Usability 101: You are one of the smartest people who will ever use your website, application or product. You already know more about your business and your vision than most people will ever know, and you also understand your interface perfectly because you have used it over and over (and perhaps you even designed it). Your audience, on the other hand, is going to come in with little to no background knowledge. In fact, when it comes to websites your audience even includes dumb robots like the crawlers used by Google and Bing to find and index your site for search. This article covers five essential things that are missing from or hard to find on a surprising number of websites.

ContactInfo Contact Information If you are a brick and mortar business, and especially if you are a consumer-oriented business like a shop or a restaurant, people are going to come to your website in order to find your address. If you ever use the phone to do business or to talk to the media, people are going to come to your website to find your phone number. If you do any sort of business at all, people are going to come to your website to find your email. These should be some of the easiest details to find on your site. Ideally they should be available on your home page or in a footer displayed on every page. It is also still a good idea to have a prominent contact page which can include extra niceties such as maps and directions. What you must never do is bury the contact information multiple levels deep: So if a visitor arrives at your home page they should not have to search for and click an About Us link and then search for and click a Contact link on that page before finding your details. You may decide against including your email address for fear of spam. In that case, make sure to include a form on the contact page which people can use to submit an email inquiry instead.
Hours Hours I am always amazed at how often I cannot find a business’ hours on their website. The only times you can get away with not including your hours are if you do not want to be contacted and/or visited (if you are brick and mortar) at all or if you are available and working around the clock. Make your hours as easy to find as your contact information and keep them up to date. Make your audience even happier by including update notifications when there will be a temporary change for a holiday or other special event.
Elevator Pitch Remember, a large portion of your audience likely has no idea who you are or what you do. When they land on your site they are going to expect to have those gaps filled immediately. Prominently feature your “elevator pitch” – the one or two sentence version of your mission statement – on the site. If you offer specific services make sure to list those as well. Make your intro as short, as punchy and as specific as possible. Go into greater depth elsewhere in the site. For example, delve into your services on pages describing what differentiates each service you offer from similar offerings and show off your company culture through bios or on your blog.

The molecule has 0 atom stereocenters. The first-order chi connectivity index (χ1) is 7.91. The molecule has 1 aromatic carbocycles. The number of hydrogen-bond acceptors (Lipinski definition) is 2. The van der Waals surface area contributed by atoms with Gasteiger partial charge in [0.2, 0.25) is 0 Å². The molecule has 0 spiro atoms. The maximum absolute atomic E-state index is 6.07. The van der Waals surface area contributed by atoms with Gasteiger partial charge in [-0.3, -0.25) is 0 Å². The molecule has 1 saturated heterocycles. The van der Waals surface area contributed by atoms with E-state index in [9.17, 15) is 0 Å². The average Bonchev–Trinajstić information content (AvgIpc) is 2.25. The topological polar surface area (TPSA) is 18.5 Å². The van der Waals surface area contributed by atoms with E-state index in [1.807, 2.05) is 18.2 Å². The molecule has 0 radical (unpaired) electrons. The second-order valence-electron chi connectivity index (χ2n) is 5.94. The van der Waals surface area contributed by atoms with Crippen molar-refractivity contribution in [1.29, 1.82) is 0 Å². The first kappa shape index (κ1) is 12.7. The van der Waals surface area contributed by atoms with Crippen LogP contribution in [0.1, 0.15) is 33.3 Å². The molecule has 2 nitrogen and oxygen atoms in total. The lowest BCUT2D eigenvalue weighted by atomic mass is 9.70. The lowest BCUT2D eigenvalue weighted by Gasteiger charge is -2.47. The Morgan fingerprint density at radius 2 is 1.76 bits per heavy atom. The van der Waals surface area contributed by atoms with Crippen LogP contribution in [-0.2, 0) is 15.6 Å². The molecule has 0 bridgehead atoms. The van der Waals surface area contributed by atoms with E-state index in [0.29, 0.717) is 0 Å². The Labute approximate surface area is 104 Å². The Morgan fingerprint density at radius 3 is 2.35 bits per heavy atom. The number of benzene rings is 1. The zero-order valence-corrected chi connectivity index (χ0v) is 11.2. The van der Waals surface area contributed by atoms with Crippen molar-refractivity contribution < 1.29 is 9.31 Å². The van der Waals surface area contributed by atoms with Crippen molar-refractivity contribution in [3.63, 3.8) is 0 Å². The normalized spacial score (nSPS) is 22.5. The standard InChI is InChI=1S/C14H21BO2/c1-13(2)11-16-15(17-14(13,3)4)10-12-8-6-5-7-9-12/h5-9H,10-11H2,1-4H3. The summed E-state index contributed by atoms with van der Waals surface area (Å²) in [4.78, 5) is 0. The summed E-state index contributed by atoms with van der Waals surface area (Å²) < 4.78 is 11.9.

MenuPrice Menu or Price If you are a restaurant, include your menu. If you are selling goods or services, include pricing details. If you simply cannot do this, make it easy to request a quote. People are likely searching for your website to find exactly this kind of information. They are far less concerned with the history of your business (something I see on almost every small business site) than they are with the practical details they need to make a decision.
TextKeyboard Text! I have brought this up before. On the web a picture is not worth a thousand words, and one of the biggest mistakes you can make is replacing large quantities of text on your website with images. When you use images in place of text you need to make sure that you mark them up properly to make them accessible to search engines and assistive devices. You also have be aware that people will be frustrated if they go to copy and paste a phone number, address or other piece of information only to find that it is an imagine. Finally, if you include photos or video or icons which help visually illuminate your message (which is, by the way, a great thing to do) you should always make sure to pair that with descriptive text.

Bonus: Microformats
Many applications, devices and services, including Google, are built to take advantage of the rich tagging and metadata provided by microformats. Microformats are not meant to change the display of the content on your website but are rather intended to allow machines to properly interpret and use that data. An example of this is Google Places, where you can improve the quality of your local listing simply by using a few common Microformats. There is a very standard microformat for marking up your contact information and you can even use a generator to help you get started. A related microformat deals with your hours and yet another with events that you are promoting. Microformats are definitely a more advanced topic but once you get started you will find that they are both powerful and surprisingly easy to implement.

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